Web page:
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Opinion

August 30, 2018

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Jailed abroad

During his first press conference as foreign minister, Shah Mehmood Qureshi stated that our foreign policy will be based on a ‘Pakistan first’ approach. In light of this statement, he directed all Pakistani missions to “treat our overseas Pakistanis with respect [as] this is the duty of all our embassies abroad”.

A ‘Pakistan first’ approach should also involve putting overseas Pakistanis first. They have long been neglected by our corridors of power when it comes to protecting their rights. This is why there are more Pakistani prisoners in foreign jails than Indian inmates. According to some estimates, Pakistan has 9,364 prisoners abroad as compared with India’s 7,737 inmates in foreign prisons.

From 2015 to 2017, there have been six reported cases of Pakistani citizens being executed in Iran on drug charges. However, official figures for the number of Pakistanis on death row in Iran are unknown.

There is no better occasion to gauge the sincerity and seriousness of our foreign minister’s ‘Pakistan first’ claim than during Iranian Foreign Minister Mohammad Javad Zarif’s visit to the country between August 30 and August 31. During this official visit, the plight of Pakistani prisoners in Iran should be addressed.

This visit is especially important for the new administration and the determined foreign minister to prove that Pakistan will not only continue and strengthen its bond with Iran, but also cement its ‘Pakistan first’ approach. One way to accomplish this goal is to aid the most vulnerable overseas Pakistanis in Iran. Pakistanis on death row are specifically eligible for a reduction in their sentences under Iran’s newly-amended anti-narcotics law.

In 2017, the anti-drugs law in Iran was amended to apply retroactively to prisoners on death row and sought to replace the death penalty with prison sentences (of around 30 years) and fines. The amended anti-narcotics law has reduced the minimum possession of drugs – which includes their production or distribution – that results in a death sentence from 30 grammes to two kilogrammes for industrial narcotics, and from five kg to 50 kg for traditional drugs.

This marks a major step forward as previous amendments that were made in 2007 and 2011 had increased the severity of sanctions for drug offences and broadened the death penalty. As of July 6, 2018, Iran’s courts received 3,000 requests for review. They have reviewed 1,700 requests, with 1,300 others pending review.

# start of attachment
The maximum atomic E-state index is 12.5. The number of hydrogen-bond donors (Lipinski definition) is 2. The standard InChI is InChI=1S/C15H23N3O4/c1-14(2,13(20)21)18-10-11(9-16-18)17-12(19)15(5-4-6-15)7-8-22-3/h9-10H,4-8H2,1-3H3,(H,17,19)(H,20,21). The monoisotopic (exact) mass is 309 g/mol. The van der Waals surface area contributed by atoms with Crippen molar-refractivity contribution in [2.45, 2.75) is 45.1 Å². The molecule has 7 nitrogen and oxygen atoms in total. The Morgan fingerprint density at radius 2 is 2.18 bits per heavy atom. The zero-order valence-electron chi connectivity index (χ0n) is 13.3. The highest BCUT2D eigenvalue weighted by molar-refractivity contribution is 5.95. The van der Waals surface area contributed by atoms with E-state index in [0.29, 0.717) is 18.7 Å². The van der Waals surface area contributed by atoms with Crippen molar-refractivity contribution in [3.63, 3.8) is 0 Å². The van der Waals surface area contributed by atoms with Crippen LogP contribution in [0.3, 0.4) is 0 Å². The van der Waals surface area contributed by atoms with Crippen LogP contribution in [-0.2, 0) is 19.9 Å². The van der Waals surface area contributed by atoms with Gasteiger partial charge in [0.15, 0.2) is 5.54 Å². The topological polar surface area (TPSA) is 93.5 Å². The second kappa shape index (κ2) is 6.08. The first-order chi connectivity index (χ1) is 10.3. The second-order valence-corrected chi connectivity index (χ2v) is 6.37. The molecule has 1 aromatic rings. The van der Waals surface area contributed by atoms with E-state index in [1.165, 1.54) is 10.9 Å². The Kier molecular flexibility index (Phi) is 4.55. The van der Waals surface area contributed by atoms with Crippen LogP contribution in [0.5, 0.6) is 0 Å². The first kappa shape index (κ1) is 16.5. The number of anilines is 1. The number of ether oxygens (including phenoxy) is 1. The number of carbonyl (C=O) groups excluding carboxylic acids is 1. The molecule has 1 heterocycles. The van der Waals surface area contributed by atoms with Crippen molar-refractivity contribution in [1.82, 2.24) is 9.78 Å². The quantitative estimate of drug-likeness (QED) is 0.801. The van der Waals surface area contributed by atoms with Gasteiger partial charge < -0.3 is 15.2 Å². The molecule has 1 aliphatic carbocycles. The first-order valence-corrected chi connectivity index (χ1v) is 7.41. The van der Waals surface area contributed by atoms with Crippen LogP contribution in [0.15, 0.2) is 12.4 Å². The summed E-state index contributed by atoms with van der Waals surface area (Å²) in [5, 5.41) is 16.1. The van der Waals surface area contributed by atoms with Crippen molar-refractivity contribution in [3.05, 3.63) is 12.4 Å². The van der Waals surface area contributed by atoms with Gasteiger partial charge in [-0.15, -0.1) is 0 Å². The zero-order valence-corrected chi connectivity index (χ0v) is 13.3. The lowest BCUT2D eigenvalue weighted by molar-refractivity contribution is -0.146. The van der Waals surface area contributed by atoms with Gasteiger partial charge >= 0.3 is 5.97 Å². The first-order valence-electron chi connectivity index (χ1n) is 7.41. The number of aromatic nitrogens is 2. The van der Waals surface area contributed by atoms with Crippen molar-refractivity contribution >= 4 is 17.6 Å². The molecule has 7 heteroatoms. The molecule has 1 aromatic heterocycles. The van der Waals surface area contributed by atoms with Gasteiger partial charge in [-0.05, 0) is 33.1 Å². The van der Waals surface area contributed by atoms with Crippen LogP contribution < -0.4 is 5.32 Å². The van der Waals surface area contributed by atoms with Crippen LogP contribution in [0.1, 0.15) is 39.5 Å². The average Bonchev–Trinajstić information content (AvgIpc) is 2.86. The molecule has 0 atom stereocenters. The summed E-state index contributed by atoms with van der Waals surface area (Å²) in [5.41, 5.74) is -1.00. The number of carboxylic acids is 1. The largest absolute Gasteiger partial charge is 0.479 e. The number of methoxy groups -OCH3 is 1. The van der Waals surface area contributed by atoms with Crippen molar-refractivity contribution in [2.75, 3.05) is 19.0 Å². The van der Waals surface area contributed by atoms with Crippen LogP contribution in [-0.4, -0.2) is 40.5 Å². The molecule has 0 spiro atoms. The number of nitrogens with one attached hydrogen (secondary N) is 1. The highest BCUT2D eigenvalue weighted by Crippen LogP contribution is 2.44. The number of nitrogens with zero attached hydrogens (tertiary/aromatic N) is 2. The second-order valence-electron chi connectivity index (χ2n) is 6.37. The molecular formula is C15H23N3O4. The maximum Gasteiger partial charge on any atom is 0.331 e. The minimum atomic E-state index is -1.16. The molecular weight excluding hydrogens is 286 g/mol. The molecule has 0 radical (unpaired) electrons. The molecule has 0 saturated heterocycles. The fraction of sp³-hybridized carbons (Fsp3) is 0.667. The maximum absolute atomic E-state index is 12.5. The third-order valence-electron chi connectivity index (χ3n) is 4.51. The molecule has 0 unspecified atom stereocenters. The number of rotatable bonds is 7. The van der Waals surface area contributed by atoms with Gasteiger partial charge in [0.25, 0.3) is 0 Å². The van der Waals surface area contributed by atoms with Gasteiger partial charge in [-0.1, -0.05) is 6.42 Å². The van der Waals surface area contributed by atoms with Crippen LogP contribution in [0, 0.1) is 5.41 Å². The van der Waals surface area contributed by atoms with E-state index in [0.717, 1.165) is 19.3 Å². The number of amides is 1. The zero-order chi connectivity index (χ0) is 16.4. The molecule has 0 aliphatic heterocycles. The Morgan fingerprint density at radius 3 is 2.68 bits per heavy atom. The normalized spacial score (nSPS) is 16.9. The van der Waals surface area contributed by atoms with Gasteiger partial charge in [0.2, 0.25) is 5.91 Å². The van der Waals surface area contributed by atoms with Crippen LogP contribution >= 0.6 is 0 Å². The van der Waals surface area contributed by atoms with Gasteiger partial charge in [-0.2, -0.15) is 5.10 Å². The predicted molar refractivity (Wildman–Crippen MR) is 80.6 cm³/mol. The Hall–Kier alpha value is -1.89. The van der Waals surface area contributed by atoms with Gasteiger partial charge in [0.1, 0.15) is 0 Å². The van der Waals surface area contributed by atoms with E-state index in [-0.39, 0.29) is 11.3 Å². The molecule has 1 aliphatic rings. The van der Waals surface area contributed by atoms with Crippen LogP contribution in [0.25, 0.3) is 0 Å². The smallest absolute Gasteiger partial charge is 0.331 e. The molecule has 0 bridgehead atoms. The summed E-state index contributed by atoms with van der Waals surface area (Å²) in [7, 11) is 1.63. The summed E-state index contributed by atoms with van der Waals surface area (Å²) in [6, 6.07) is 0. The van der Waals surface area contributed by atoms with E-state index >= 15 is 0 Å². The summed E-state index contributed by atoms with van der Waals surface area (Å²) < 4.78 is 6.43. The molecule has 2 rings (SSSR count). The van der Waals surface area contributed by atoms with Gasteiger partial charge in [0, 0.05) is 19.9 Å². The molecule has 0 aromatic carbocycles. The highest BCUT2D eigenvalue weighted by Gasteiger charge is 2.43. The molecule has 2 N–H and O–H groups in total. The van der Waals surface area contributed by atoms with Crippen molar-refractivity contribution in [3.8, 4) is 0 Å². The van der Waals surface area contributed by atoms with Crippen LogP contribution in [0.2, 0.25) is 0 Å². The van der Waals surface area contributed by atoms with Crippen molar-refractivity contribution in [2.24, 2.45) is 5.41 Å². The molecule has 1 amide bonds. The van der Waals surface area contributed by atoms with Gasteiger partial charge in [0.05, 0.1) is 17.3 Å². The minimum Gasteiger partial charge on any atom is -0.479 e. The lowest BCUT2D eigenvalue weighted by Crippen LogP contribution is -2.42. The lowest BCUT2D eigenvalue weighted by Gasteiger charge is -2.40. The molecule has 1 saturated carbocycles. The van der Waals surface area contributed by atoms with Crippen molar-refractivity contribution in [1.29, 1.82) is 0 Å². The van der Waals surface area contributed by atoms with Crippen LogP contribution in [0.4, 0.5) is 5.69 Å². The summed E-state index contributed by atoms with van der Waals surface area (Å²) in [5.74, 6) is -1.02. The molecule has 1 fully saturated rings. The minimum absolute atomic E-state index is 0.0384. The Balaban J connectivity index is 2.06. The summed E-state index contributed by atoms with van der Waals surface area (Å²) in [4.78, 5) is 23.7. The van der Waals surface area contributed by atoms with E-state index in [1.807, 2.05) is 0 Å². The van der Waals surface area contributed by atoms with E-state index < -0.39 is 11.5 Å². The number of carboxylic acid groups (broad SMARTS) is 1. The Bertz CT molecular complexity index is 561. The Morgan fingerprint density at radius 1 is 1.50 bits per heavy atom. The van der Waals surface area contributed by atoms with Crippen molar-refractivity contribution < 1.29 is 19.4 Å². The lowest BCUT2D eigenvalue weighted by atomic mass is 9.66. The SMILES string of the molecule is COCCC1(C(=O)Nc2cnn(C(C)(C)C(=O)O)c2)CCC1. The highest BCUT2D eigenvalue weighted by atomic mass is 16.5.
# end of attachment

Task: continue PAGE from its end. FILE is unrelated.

Iran has one of the highest incarceration rates for drug offences. Prior to the 2017 amendment to the anti-narcotics law, the country had the second highest rate of drug-related executions in the world such that around 70 percent of all death sentences in the country were for drug-related offences. The amendments to the anti-narcotics law could potentially save more than 4,700 lives of the 5,300 inmates on death row for drug offences.

For the first time over the past eight years, drug offences didn’t account for the majority of executions in 2017. Between January 1, 2018 and May 20, 2018, Iran has executed at least 77 people, of which one person was executed for a drug-related offence. During the same period in 2017, at least 203 people were executed, of which 112 were executed for drug offences.

This proves that the new amendments will substantially decrease the death row population that was previously convicted in narcotics cases. It also shows that the justice system in Iran is implementing the new changes efficiently. The benefits of this amendment should be extended to the Pakistanis who are on death row in Iran. There are currently over 189 Pakistanis imprisoned in Iran and a significant majority of them are part of the 5,300 prisoners on death row in Iran for drug-related crimes.

The desire to implement the amended anti-drug law is a sign that Iran might be willing to treat Pakistanis sentenced to death in a more humane manner.

We can no longer refuse to help Pakistanis on death row in Iran by using the excuse that these matters fall under a foreign law and jurisdiction. Aiding those on death row in Iran has now become simpler and the Foreign Office needs to help Pakistanis in Iran’s jails by providing legal counsel in this regard. The process of reviewing punishments isn’t automatic and has to be applied for – a hurdle that our Foreign Office can overcome.

However, the opportune moment of the Iranian foreign minister’s visit can be used to make matters easier for Pakistanis on death row in Iran. Both states could agree to conduct a review of all Pakistani prisoners in Iran to determine their eligibility for the amended law and the benefits extended to them.

Trips by foreign ministers are mostly reported in newspapers and aired on TV channels through images of handshakes between dignitaries in a room filled with members of the press. After that, these trips are forgotten. If this policy is implemented, this particular visit will have a monumental impact and will be forever etched on the history of both nations.

The writer is an advocacy officer at the Justice Project Pakistan.

Email: [email protected]

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